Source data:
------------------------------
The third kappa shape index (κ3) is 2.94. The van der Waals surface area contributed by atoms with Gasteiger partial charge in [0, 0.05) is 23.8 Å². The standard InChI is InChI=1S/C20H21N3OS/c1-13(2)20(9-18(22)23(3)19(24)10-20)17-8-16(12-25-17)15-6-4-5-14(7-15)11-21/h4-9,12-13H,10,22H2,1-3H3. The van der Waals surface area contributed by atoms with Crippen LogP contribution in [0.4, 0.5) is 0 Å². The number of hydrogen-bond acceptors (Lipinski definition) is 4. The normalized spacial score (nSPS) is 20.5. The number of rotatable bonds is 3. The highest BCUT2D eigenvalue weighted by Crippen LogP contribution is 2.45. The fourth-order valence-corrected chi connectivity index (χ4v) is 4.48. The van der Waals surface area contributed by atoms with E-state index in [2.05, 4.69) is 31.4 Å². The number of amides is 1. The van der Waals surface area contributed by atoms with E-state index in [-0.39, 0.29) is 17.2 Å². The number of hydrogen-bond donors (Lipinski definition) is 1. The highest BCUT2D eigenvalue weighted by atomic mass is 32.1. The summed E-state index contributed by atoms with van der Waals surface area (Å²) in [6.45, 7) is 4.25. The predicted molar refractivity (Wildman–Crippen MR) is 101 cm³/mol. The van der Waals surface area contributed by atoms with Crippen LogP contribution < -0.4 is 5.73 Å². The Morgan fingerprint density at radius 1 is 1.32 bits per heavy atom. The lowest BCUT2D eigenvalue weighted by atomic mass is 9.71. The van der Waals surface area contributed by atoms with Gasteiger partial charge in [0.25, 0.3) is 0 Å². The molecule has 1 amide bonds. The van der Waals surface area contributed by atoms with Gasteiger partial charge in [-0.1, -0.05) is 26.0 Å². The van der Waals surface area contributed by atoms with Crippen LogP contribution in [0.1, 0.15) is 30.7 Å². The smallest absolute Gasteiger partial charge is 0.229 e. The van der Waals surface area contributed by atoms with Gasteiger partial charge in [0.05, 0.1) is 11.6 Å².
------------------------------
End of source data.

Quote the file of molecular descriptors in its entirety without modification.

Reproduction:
The third kappa shape index (κ3) is 2.94. The van der Waals surface area contributed by atoms with Gasteiger partial charge in [0, 0.05) is 23.8 Å². The standard InChI is InChI=1S/C20H21N3OS/c1-13(2)20(9-18(22)23(3)19(24)10-20)17-8-16(12-25-17)15-6-4-5-14(7-15)11-21/h4-9,12-13H,10,22H2,1-3H3. The van der Waals surface area contributed by atoms with Crippen LogP contribution in [0.4, 0.5) is 0 Å². The number of hydrogen-bond acceptors (Lipinski definition) is 4. The normalized spacial score (nSPS) is 20.5. The number of rotatable bonds is 3. The highest BCUT2D eigenvalue weighted by Crippen LogP contribution is 2.45. The fourth-order valence-corrected chi connectivity index (χ4v) is 4.48. The van der Waals surface area contributed by atoms with E-state index in [2.05, 4.69) is 31.4 Å². The number of amides is 1. The van der Waals surface area contributed by atoms with E-state index in [-0.39, 0.29) is 17.2 Å². The number of hydrogen-bond donors (Lipinski definition) is 1. The highest BCUT2D eigenvalue weighted by atomic mass is 32.1. The summed E-state index contributed by atoms with van der Waals surface area (Å²) in [6.45, 7) is 4.25. The predicted molar refractivity (Wildman–Crippen MR) is 101 cm³/mol. The van der Waals surface area contributed by atoms with Crippen LogP contribution < -0.4 is 5.73 Å². The Morgan fingerprint density at radius 1 is 1.32 bits per heavy atom. The lowest BCUT2D eigenvalue weighted by atomic mass is 9.71. The van der Waals surface area contributed by atoms with Gasteiger partial charge in [0.25, 0.3) is 0 Å². The molecule has 1 amide bonds. The van der Waals surface area contributed by atoms with Gasteiger partial charge in [-0.1, -0.05) is 26.0 Å². The van der Waals surface area contributed by atoms with Crippen LogP contribution in [0.1, 0.15) is 30.7 Å². The smallest absolute Gasteiger partial charge is 0.229 e. The van der Waals surface area contributed by atoms with Gasteiger partial charge in [0.05, 0.1) is 11.6 Å².